A path of Divine Wildflowers

- (Anonymous)

While taking an 'elective' course on Eastern philosophy as an undergraduate, I found tears rolling down my face when we reached the section on "Buddhism".

Our gifted instructor gave us a direct sense of the Essence of Buddhism, versus simply giving us an 'academic' overview. I remember trying to express this deep sense of connection to a college friend, and she said that Buddhism sounded a bit 'simplistic'. If anything, this comment intrigued me, and affirmed my experience.

Two years later, I decided to complete an internship in Sri Lanka with the Sarvodaya Shramadana Movement, a Buddhist, Gandhian, grass roots development organization. I felt drawn either to India or to Sri Lanka, and chose the latter due to its large Buddhist population.

Ironically, my placement was in a small fishing village, in a predominantly Hindu, Tamil portion of the country. I had the tremendous gift of witnessing the richness of Hinduism, Buddhism, as as well as the practices of devout Muslims in the area. I often think of the book Siddhartha, which was required reading in my college course, in which even following the path of a great, wise, learned man does not persuade him to look outside himself for his true Nautre.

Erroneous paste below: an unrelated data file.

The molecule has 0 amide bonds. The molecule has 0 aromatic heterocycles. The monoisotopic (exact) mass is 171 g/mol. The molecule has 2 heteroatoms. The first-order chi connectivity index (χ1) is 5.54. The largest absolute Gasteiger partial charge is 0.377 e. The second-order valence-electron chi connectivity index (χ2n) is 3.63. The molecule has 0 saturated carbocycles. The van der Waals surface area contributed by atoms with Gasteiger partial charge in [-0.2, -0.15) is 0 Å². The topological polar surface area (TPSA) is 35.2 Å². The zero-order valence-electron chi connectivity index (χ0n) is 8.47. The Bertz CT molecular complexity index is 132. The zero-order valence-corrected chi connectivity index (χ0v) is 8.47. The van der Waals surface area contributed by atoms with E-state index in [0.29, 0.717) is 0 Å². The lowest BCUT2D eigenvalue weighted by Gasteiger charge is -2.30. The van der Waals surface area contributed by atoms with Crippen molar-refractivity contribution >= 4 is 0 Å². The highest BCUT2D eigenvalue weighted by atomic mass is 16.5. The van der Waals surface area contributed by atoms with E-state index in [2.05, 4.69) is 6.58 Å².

It seemed that my months in Sri Lanka were spent looking, admittedly much of the time, outside of myself. But this did not last. The experience was intense, the wind persistent, the faces of the children with whom I volunteered poignant and unabashedly present. "I" suffered, and reflected, and tried to understand the inequities present here in the world, and I felt ashamed of my western, narrow upbringing. In some ways I do not understand the enormity of what I experienced in those nine months, even now, 14 years later.

I do know that the scariest walk in the garden, the one which calls to me, yearns for me, just as "I" yearn for it, is the walk to the place of mindfulness of meditation, quiet, and observation, clarity and compassion. No visa or passport required. Only willingness to sit, to breathe, and to feel this aliveness, underneath the Bodhi Tree.

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